Will new child care rules protect Vermont kids? - WCAX.COM Local Vermont News, Weather and Sports-

Will new child care rules protect Vermont kids?

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Parker Berry Parker Berry

One year ago, a little boy walked away from a day care without anyone noticing and ended up drowning in a nearby stream. The death of Parker Berry immediately raised questions about whether Vermont was doing enough to keep kids in day care safe.

Since Parker's death, Vermont has gone from about 15 pages of regulations for home day cares to more than 100 pages. The state says the goal is to keep kids safe, but it's also driving some day cares out of business.

Reporter Julie Kelley: Take me to that final day. 

Erin McKechnie, former child care provider: Oh my goodness. It was gut-wrenching.

Six months after closing her four-star day care in Swanton, McKechnie is overcome thinking about her decision.

"Sometimes I think if I had tried harder," said McKechnie.

Harder to overcome the cost of new regulations like a new fence in her yard which has a stream nearby.

"We have to keep kids safe," said Reeva Murphy, DCF Deputy Commissioner for Child Development. 

Murphy led the state's effort to create the new child care regulations. She says in the six months since the regulations passed, 91 registered home day cares have closed. At the same time, Murphy says 40 new ones have opened under the new rules. So, the state is down about 50 day cares in six months. It's a loss they normally see in a year.

Elsa Bosma is a five-star provider from Puddle Jumpers Childcare who thinks the new regulations have improved the quality of care. 

Kelley: Do you think kids are safer because of these regulations? 

Bosma: I think in some programs definitely. 

"It feels like all of us let a family down," said Murphy.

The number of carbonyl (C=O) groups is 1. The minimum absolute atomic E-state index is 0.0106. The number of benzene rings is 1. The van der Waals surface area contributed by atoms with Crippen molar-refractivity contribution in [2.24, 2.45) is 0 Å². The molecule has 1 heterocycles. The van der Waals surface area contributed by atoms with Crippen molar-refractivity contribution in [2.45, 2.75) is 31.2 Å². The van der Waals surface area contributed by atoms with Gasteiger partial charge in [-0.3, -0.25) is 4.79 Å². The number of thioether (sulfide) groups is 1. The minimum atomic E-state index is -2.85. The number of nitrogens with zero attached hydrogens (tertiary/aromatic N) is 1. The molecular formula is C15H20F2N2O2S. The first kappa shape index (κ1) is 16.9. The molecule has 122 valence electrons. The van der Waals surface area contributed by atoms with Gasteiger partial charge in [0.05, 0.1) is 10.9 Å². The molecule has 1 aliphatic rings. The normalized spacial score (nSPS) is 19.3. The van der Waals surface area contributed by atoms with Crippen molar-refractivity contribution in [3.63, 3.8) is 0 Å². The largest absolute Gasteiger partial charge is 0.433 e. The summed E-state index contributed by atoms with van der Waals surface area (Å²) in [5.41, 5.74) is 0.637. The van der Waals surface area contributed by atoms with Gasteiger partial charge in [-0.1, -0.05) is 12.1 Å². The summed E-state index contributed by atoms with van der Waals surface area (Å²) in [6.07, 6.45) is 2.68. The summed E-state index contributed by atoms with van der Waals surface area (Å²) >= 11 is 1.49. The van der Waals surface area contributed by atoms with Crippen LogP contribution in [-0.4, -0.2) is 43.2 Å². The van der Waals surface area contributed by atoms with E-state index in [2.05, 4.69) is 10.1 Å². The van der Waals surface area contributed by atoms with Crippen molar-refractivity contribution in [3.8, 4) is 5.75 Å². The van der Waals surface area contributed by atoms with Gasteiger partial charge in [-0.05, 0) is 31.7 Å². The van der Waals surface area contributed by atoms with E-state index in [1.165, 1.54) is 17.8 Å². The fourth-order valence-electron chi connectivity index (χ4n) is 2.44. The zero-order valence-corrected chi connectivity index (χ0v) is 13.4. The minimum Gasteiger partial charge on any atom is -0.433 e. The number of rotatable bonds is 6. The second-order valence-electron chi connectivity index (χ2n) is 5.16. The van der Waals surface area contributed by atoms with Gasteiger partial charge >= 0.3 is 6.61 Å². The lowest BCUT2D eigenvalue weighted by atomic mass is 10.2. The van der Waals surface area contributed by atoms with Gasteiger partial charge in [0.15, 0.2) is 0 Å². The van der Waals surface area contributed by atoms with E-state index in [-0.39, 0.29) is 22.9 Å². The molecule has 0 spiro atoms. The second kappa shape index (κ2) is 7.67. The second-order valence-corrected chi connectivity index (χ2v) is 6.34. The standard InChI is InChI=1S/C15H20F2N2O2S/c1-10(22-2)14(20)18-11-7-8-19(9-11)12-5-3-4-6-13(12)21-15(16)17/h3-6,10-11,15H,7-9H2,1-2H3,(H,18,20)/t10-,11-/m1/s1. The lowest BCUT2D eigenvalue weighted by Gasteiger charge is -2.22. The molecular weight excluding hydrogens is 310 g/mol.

Murphy is talking about what happened in Waterbury one year ago. No one noticed when 3-year-old Parker Berry walked away from Elephant in the Field Daycare. He fell into Thatcher Brook and died. Under the new regulations, home day cares near hazards like this one must have fences. Murphy says once everyone is in compliance, she doesn't think something like this would happen again.

"This is why regulations matter," said Murphy. 

"It is a lot of extra work, but at the same time, it puts us above that thought, that public thought that, oh, we're just baby-sitters because we're really not," said Colleen Christman from My Home Childcare Program. 

Christman is one of 16 providers who went through a mock visit with licensors. Two of them came to her home day care in South Burlington and used the new regulations to assess it.

"On the provider end, it was great for me to see that no one is out to get you. They're learning. We're learning. We're all trying to get through it together," said Christman.

With the goal of keeping Vermont children in child care safe.

Kelley: Do you think Vermont kids are safer today because of these regulations?

Murphy: I do, yes! 

McKechnie doesn't agree one of her families hasn't found care yet and she says others have struggled to find the same level of care. 

"I have days still where I wonder if maybe I made the wrong choice," said McKechnie. 

WCAX News learned more about the circumstances surrounding Parker's death. Murphy told me some parents had concerns about Elephant in the Field Daycare before Parker died and did not report them to the state.

She says parents play an important role in all of this and should let the state know if they have concerns. The Child Care Consumer line for that is 1-800-649-2642.

Related Stories:

DCF deputy commissioner: Parents failed to report concerns at Waterbury day care

Should Vt. child care centers near water have fences?

Prosecutor: No charges against Waterbury day care in drowning case

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Day care drowning turned over to prosecutor

Toddler's death highlights debate over fences for day cares

Shumlin calls toddler's death 'absolutely unfathomable'

State shuts down day care after toddler dies

Vt. medical examiner: 3-year-old drowned at day care

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